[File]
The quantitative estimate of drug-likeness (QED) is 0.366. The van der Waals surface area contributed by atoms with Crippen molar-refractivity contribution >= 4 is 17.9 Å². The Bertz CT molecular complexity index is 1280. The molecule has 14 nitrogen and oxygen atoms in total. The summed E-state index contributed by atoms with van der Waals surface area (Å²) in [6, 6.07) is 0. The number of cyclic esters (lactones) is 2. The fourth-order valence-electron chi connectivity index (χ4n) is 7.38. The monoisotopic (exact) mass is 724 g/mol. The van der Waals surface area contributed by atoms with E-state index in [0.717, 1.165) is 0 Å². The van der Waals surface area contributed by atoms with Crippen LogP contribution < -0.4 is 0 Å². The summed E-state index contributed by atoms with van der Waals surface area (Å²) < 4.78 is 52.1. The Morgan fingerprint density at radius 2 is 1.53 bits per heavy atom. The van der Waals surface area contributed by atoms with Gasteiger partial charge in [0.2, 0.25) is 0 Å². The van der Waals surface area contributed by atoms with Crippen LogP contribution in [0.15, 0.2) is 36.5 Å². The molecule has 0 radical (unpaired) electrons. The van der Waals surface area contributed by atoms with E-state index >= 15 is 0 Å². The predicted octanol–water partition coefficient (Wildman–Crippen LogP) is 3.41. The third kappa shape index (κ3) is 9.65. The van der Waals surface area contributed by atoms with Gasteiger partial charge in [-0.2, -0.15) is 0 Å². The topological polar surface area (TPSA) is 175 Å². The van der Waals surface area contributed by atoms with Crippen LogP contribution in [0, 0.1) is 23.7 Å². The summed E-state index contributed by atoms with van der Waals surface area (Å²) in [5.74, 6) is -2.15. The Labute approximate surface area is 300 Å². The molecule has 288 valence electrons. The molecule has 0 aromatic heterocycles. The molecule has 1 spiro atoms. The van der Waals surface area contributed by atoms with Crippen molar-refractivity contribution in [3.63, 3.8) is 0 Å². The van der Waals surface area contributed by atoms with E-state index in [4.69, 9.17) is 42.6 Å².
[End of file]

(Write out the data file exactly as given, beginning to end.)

The quantitative estimate of drug-likeness (QED) is 0.366. The van der Waals surface area contributed by atoms with Crippen molar-refractivity contribution >= 4 is 17.9 Å². The Bertz CT molecular complexity index is 1280. The molecule has 14 nitrogen and oxygen atoms in total. The summed E-state index contributed by atoms with van der Waals surface area (Å²) in [6, 6.07) is 0. The number of cyclic esters (lactones) is 2. The fourth-order valence-electron chi connectivity index (χ4n) is 7.38. The monoisotopic (exact) mass is 724 g/mol. The van der Waals surface area contributed by atoms with E-state index in [0.717, 1.165) is 0 Å². The van der Waals surface area contributed by atoms with Crippen LogP contribution < -0.4 is 0 Å². The summed E-state index contributed by atoms with van der Waals surface area (Å²) < 4.78 is 52.1. The Morgan fingerprint density at radius 2 is 1.53 bits per heavy atom. The van der Waals surface area contributed by atoms with Gasteiger partial charge in [0.2, 0.25) is 0 Å². The van der Waals surface area contributed by atoms with Crippen LogP contribution in [0.15, 0.2) is 36.5 Å². The molecule has 0 radical (unpaired) electrons. The van der Waals surface area contributed by atoms with E-state index >= 15 is 0 Å². The predicted octanol–water partition coefficient (Wildman–Crippen LogP) is 3.41. The third kappa shape index (κ3) is 9.65. The van der Waals surface area contributed by atoms with Gasteiger partial charge in [-0.2, -0.15) is 0 Å². The topological polar surface area (TPSA) is 175 Å². The van der Waals surface area contributed by atoms with Crippen LogP contribution in [0, 0.1) is 23.7 Å². The summed E-state index contributed by atoms with van der Waals surface area (Å²) in [5.74, 6) is -2.15. The Labute approximate surface area is 300 Å². The molecule has 288 valence electrons. The molecule has 0 aromatic heterocycles. The molecule has 1 spiro atoms. The van der Waals surface area contributed by atoms with Crippen molar-refractivity contribution in [3.63, 3.8) is 0 Å². The van der Waals surface area contributed by atoms with E-state index in [4.69, 9.17) is 42.6 Å².